On Wednesday, Gov. Neil Abercrombie of Hawaii signed a bill that will allow same-sex couples to marry in the state, starting Dec. 2. The measure, ending a two-decade legal and political battle, caps a remarkable year of progress toward ensuring the basic civil rights of gay Americans.
Before the election in November 2012, same-sex couples could marry in only six states. That election added three more states to the roll when Maine, Maryland and Washington approved same-sex marriage by a popular vote, the first states to do so. Counting Hawaii and the marriage equality bill that Gov. Pat Quinn of Illinois plans to sign on Nov. 20, the number of states and the District of Columbia that have come to recognize the freedom to marry through legislation, court rulings or voter approval now stands at 16 compared with just nine a year ago.
The Supreme Court has also done much to make America a more hospitable environment for same-sex marriage, striking down the Defense of Marriage Act’s denial of federal benefits to married same-sex couples and nullifying Proposition 8, California’s voter-approved ban on same-sex marriage. The justices stopped short of making marriage equality the law of the land, but it is not unusual for civil rights to advance in stages. Cases in the pipeline will provide the court with another chance to invalidate all remaining state restrictions preventing gay and lesbian Americans from marrying and denying full legal recognition of their relationship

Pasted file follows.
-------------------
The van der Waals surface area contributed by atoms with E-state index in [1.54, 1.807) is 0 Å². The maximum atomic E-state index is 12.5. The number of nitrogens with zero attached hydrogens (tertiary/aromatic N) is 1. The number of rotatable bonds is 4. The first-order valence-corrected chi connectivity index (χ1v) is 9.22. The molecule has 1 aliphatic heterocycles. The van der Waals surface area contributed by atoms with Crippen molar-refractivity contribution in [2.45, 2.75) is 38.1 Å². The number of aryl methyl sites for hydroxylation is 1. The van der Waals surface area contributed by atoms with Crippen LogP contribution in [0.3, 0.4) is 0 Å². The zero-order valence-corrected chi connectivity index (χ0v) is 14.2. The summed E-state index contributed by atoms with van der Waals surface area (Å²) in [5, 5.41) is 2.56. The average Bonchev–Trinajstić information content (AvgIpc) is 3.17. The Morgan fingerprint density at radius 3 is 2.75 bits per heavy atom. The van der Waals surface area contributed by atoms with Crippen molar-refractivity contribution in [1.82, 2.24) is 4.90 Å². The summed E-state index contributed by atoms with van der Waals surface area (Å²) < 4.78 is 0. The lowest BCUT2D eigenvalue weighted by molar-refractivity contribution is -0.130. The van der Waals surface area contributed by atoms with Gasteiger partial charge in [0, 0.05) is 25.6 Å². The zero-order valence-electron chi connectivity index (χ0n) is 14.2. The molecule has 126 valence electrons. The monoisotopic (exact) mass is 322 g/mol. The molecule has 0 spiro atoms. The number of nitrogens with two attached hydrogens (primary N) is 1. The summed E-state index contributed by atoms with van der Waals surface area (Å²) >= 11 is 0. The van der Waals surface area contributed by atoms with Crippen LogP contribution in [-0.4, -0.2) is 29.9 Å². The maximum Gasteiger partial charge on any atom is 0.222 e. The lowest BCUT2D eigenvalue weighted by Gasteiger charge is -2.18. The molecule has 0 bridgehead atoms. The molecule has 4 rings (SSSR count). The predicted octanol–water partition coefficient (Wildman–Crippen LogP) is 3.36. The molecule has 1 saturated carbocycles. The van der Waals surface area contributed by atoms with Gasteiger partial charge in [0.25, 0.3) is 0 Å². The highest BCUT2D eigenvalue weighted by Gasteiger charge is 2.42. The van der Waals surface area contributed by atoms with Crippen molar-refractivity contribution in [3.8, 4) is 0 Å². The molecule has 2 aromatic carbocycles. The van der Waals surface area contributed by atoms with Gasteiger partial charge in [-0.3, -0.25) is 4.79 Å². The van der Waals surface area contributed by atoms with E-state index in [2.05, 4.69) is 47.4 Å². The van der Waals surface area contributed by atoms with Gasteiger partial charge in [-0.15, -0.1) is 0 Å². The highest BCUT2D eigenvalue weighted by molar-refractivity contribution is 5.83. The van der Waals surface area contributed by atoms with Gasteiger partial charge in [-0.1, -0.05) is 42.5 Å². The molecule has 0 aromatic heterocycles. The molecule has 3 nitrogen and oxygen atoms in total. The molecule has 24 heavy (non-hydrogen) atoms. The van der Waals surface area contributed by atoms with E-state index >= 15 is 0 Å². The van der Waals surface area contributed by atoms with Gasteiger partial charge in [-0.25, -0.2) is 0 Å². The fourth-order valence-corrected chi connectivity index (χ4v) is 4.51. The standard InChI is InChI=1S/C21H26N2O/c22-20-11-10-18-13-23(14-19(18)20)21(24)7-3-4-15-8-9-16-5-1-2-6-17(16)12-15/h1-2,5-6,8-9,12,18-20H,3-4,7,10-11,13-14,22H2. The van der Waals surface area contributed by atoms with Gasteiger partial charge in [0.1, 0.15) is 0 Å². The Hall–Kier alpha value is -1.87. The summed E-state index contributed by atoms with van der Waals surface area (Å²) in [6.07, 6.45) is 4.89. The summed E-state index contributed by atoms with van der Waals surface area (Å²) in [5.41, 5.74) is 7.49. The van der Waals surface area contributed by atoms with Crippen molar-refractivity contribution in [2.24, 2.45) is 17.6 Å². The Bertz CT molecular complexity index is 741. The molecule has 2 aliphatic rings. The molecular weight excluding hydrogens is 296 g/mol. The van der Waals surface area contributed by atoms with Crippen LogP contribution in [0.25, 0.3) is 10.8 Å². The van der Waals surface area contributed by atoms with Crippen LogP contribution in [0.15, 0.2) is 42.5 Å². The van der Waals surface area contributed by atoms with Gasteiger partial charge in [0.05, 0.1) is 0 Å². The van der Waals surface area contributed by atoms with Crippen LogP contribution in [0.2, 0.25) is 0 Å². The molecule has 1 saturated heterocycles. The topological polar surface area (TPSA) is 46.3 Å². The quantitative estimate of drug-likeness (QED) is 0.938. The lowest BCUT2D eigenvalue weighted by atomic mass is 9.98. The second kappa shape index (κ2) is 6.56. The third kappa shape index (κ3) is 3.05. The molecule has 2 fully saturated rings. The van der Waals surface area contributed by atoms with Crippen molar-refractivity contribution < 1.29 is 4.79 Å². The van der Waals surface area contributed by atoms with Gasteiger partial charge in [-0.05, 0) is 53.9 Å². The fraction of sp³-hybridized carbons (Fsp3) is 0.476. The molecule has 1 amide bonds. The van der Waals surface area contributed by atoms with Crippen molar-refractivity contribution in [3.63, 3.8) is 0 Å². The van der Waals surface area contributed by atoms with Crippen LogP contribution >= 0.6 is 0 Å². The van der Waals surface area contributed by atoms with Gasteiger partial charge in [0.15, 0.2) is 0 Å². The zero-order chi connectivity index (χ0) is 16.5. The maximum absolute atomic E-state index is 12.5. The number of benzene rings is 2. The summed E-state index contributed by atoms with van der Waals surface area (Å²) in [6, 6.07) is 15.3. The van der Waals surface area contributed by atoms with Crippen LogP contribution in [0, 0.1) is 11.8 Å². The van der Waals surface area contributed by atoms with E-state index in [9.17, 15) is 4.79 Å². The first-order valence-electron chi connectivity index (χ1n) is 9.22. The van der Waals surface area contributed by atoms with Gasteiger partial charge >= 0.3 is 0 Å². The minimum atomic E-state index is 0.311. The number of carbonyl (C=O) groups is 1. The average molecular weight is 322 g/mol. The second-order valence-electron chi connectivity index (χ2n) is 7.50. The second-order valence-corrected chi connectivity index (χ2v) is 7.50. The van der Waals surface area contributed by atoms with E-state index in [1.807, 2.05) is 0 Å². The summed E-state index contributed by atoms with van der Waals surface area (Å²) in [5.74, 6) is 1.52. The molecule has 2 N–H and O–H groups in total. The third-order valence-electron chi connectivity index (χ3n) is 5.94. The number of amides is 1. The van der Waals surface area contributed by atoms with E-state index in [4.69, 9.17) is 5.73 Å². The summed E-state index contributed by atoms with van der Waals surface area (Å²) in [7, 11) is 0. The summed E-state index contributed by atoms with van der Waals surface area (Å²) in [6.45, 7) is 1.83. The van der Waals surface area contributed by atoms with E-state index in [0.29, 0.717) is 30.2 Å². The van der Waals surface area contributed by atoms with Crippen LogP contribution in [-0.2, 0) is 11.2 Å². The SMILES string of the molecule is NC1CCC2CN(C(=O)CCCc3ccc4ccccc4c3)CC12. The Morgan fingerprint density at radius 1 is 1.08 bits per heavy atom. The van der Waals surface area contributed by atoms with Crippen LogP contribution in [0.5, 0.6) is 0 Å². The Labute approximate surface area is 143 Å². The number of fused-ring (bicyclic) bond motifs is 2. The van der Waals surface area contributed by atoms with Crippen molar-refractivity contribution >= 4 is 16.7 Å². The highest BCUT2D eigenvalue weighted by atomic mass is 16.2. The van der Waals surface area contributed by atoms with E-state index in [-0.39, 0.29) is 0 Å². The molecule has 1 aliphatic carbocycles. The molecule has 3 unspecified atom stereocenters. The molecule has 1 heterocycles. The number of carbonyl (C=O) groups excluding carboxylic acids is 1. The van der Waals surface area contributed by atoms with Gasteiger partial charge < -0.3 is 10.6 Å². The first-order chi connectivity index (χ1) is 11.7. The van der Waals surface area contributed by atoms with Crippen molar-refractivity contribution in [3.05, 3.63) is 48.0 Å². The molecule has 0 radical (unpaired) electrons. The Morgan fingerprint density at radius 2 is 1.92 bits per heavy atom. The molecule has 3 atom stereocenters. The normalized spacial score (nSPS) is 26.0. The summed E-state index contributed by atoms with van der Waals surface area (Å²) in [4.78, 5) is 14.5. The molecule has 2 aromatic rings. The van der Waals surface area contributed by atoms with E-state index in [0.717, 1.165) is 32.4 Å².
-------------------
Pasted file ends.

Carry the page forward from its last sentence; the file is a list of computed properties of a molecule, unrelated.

SPRINGFIELD, Ill. (AP) — Just a few hours after state lawmakers approved same-sex marriage in Illinois, Chicago wedding planner Lindsay Parrott started getting her first inquiries for summer weddings.
“I got an email at 11 p.m.,” she said. “Everybody is really excited to be able to do this.”
From the wedding industry to tourism, Illinois businesses are gearing up for June 1, the first day that same-sex marriage licenses can be issued under legislation approved by lawmakers on Tuesday. While legislators in favor and the state’s top elected officials have touted gay marriage as a matter of equality and civil rights, businesses hope the start of weddings will be a nice boost to the state’s economy too. But that start date — which falls on a Sunday — also is causing some logistical problems for the state’s county clerks who’ll be issuing marriage licenses.
Illinois is set to become the 15th state to legalize same-sex marriage when Gov. Pat Quinn signs the bill, which the Chicago Democrat said Wednesday he’ll do with a festive celebration this month. The measure says that starting June 1, all Illinois couples can go about the usual way of getting married: Head to the county clerk’s office, get a license and then have it officiated a day later by the government or religious official.
However, businesses and tourism officials say it means that Illinois can expand a niche business too. They cite a 2013 study by UCLA’s The Williams Institute that says allowing same-sex couples to marry in Illinois would generate up to $103 million in new spending in the first three years.
The Illinois Office of Tourism beefed up its website Wednesday to promote gay-friendly spots in Illinois. State travel director Jen Hoelzle said the site will soon include a list of places to get married once the bill is signed. The Chicago Convention & Tourism Bureau, which already promotes Chicago’s gay-friendly neighborhoods and events such as the city’s massive Pride Parade, expects more hotel and restaurant business.